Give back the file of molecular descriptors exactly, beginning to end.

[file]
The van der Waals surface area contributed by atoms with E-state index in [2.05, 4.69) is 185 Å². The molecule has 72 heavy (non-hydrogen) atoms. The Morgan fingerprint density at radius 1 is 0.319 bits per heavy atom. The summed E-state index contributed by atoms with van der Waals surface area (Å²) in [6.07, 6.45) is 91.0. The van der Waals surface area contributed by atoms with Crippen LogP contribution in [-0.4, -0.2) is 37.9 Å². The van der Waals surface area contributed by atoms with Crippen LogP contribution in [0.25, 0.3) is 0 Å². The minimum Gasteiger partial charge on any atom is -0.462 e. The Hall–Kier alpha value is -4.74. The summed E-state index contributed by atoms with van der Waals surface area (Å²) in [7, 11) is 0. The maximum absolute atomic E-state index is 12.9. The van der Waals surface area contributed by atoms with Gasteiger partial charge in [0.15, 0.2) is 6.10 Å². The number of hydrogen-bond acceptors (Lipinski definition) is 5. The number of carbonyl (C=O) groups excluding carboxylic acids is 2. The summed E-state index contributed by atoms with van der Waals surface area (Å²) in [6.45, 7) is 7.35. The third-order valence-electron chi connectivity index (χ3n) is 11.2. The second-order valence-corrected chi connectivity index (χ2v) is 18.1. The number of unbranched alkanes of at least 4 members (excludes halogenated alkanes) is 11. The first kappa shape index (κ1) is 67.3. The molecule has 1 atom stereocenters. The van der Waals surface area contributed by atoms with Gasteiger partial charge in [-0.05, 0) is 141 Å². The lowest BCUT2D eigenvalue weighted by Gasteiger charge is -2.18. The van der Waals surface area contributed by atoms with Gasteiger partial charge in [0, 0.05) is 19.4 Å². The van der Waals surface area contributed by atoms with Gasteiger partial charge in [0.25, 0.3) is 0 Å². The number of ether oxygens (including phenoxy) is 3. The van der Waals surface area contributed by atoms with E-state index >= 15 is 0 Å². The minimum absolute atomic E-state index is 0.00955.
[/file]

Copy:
The van der Waals surface area contributed by atoms with E-state index in [2.05, 4.69) is 185 Å². The molecule has 72 heavy (non-hydrogen) atoms. The Morgan fingerprint density at radius 1 is 0.319 bits per heavy atom. The summed E-state index contributed by atoms with van der Waals surface area (Å²) in [6.07, 6.45) is 91.0. The van der Waals surface area contributed by atoms with Crippen LogP contribution in [-0.4, -0.2) is 37.9 Å². The van der Waals surface area contributed by atoms with Crippen LogP contribution in [0.25, 0.3) is 0 Å². The minimum Gasteiger partial charge on any atom is -0.462 e. The Hall–Kier alpha value is -4.74. The summed E-state index contributed by atoms with van der Waals surface area (Å²) in [7, 11) is 0. The maximum absolute atomic E-state index is 12.9. The van der Waals surface area contributed by atoms with Gasteiger partial charge in [0.15, 0.2) is 6.10 Å². The number of hydrogen-bond acceptors (Lipinski definition) is 5. The number of carbonyl (C=O) groups excluding carboxylic acids is 2. The summed E-state index contributed by atoms with van der Waals surface area (Å²) in [6.45, 7) is 7.35. The third-order valence-electron chi connectivity index (χ3n) is 11.2. The second-order valence-corrected chi connectivity index (χ2v) is 18.1. The number of unbranched alkanes of at least 4 members (excludes halogenated alkanes) is 11. The first kappa shape index (κ1) is 67.3. The molecule has 1 atom stereocenters. The van der Waals surface area contributed by atoms with Gasteiger partial charge in [-0.05, 0) is 141 Å². The lowest BCUT2D eigenvalue weighted by Gasteiger charge is -2.18. The van der Waals surface area contributed by atoms with Gasteiger partial charge in [0, 0.05) is 19.4 Å². The van der Waals surface area contributed by atoms with Gasteiger partial charge in [0.25, 0.3) is 0 Å². The number of ether oxygens (including phenoxy) is 3. The van der Waals surface area contributed by atoms with E-state index >= 15 is 0 Å². The minimum absolute atomic E-state index is 0.00955.